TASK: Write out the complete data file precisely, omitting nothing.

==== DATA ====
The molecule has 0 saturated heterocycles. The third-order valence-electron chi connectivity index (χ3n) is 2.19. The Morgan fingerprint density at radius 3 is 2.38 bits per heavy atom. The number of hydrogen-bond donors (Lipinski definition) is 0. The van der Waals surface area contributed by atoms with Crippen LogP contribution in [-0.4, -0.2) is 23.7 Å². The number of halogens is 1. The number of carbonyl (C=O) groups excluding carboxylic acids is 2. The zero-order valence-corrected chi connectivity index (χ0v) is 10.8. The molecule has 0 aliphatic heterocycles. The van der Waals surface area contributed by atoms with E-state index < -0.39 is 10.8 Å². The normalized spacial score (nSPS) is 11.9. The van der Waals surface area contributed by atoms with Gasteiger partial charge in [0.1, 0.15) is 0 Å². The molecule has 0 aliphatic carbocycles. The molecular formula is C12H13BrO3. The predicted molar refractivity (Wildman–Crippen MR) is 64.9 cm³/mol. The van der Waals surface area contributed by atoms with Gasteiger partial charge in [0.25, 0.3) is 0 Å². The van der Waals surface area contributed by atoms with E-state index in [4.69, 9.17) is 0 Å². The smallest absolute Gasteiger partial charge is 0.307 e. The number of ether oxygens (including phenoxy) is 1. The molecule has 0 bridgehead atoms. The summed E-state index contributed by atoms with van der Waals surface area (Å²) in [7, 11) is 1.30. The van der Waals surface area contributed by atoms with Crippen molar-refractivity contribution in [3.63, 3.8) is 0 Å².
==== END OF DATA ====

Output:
The molecule has 0 saturated heterocycles. The third-order valence-electron chi connectivity index (χ3n) is 2.19. The Morgan fingerprint density at radius 3 is 2.38 bits per heavy atom. The number of hydrogen-bond donors (Lipinski definition) is 0. The van der Waals surface area contributed by atoms with Crippen LogP contribution in [-0.4, -0.2) is 23.7 Å². The number of halogens is 1. The number of carbonyl (C=O) groups excluding carboxylic acids is 2. The zero-order valence-corrected chi connectivity index (χ0v) is 10.8. The molecule has 0 aliphatic heterocycles. The van der Waals surface area contributed by atoms with E-state index < -0.39 is 10.8 Å². The normalized spacial score (nSPS) is 11.9. The van der Waals surface area contributed by atoms with Gasteiger partial charge in [0.1, 0.15) is 0 Å². The molecule has 0 aliphatic carbocycles. The molecular formula is C12H13BrO3. The predicted molar refractivity (Wildman–Crippen MR) is 64.9 cm³/mol. The van der Waals surface area contributed by atoms with Gasteiger partial charge in [0.25, 0.3) is 0 Å². The van der Waals surface area contributed by atoms with E-state index in [4.69, 9.17) is 0 Å². The smallest absolute Gasteiger partial charge is 0.307 e. The number of ether oxygens (including phenoxy) is 1. The molecule has 0 bridgehead atoms. The summed E-state index contributed by atoms with van der Waals surface area (Å²) in [7, 11) is 1.30. The van der Waals surface area contributed by atoms with Crippen molar-refractivity contribution in [3.63, 3.8) is 0 Å².